Elbow position affects the kinematics of the distal radioulnar joint. The kinematics of the distal radioulnar joint are primarily affected by forearm rotation and secondarily affected by elbow flexion. These findings have clinical relevance to our understanding of ulnar impaction, and how elbow position affects the proximal-distal translation of the radius. These findings have implications upon the treatment of ulna impaction, radiographic evaluation of the distal ulna, and future biomechanical studies.
PMCID: PMC2730984  PMID: 19576700
elbow; distal radioulnar; kinematics; biomechanics; forearm
20.  Decoding subtle forearm flexions using fractal features of surface electromyogram from single and multiple sensors 
Identifying finger and wrist flexion based actions using a single channel surface electromyogram (sEMG) can lead to a number of applications such as sEMG based controllers for near elbow amputees, human computer interface (HCI) devices for elderly and for defence personnel. These are currently infeasible because classification of sEMG is unreliable when the level of muscle contraction is low and there are multiple active muscles. The presence of noise and cross-talk from closely located and simultaneously active muscles is exaggerated when muscles are weakly active such as during sustained wrist and finger flexion. This paper reports the use of fractal properties of sEMG to reliably identify individual wrist and finger flexion, overcoming the earlier shortcomings.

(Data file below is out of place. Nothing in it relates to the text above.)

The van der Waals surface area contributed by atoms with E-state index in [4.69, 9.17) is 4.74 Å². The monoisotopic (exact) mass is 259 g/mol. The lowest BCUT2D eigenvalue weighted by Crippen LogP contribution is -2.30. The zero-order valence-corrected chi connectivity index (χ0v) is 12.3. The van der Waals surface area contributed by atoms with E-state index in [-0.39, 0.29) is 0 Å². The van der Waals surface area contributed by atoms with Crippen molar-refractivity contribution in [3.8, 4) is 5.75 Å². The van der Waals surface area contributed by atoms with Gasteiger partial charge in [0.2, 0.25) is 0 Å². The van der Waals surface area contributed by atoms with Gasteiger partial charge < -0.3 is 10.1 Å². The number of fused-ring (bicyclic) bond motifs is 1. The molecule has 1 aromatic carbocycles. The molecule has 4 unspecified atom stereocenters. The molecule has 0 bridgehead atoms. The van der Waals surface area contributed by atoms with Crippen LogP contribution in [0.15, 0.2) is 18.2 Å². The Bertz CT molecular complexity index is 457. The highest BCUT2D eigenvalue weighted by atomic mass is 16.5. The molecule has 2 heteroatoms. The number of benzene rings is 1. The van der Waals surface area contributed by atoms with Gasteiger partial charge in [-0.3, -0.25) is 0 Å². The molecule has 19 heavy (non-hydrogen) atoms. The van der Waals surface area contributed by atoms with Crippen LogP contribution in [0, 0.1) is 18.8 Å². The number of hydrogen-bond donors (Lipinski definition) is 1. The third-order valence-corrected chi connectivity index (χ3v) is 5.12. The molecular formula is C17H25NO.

SEMG signal was recorded when the participant maintained pre-specified wrist and finger flexion movements for a period of time. Various established sEMG signal parameters such as root mean square (RMS), Mean absolute value (MAV), Variance (VAR) and Waveform length (WL) and the proposed fractal features: fractal dimension (FD) and maximum fractal length (MFL) were computed. Multi-variant analysis of variance (MANOVA) was conducted to determine the p value, indicative of the significance of the relationships between each of these parameters with the wrist and finger flexions. Classification accuracy was also computed using the trained artificial neural network (ANN) classifier to decode the desired subtle movements.
The results indicate that the p value for the proposed feature set consisting of FD and MFL of single channel sEMG was 0.0001 while that of various combinations of the five established features ranged between 0.009 - 0.0172. From the accuracy of classification by the ANN, the average accuracy in identifying the wrist and finger flexions using the proposed feature set of single channel sEMG was 90%, while the average accuracy when using a combination of other features ranged between 58% and 73%.
The results show that the MFL and FD of a single channel sEMG recorded from the forearm can be used to accurately identify a set of finger and wrist flexions even when the muscle activity is very weak. A comparison with other features demonstrates that this feature set offers a dramatic improvement in the accuracy of identification of the wrist and finger movements. It is proposed that such a system could be used to control a prosthetic hand or for a human computer interface.
PMCID: PMC2984484  PMID: 20964863
21.  Chronic whiplash and central sensitization; an evaluation of the role of a myofascial trigger points in pain modulation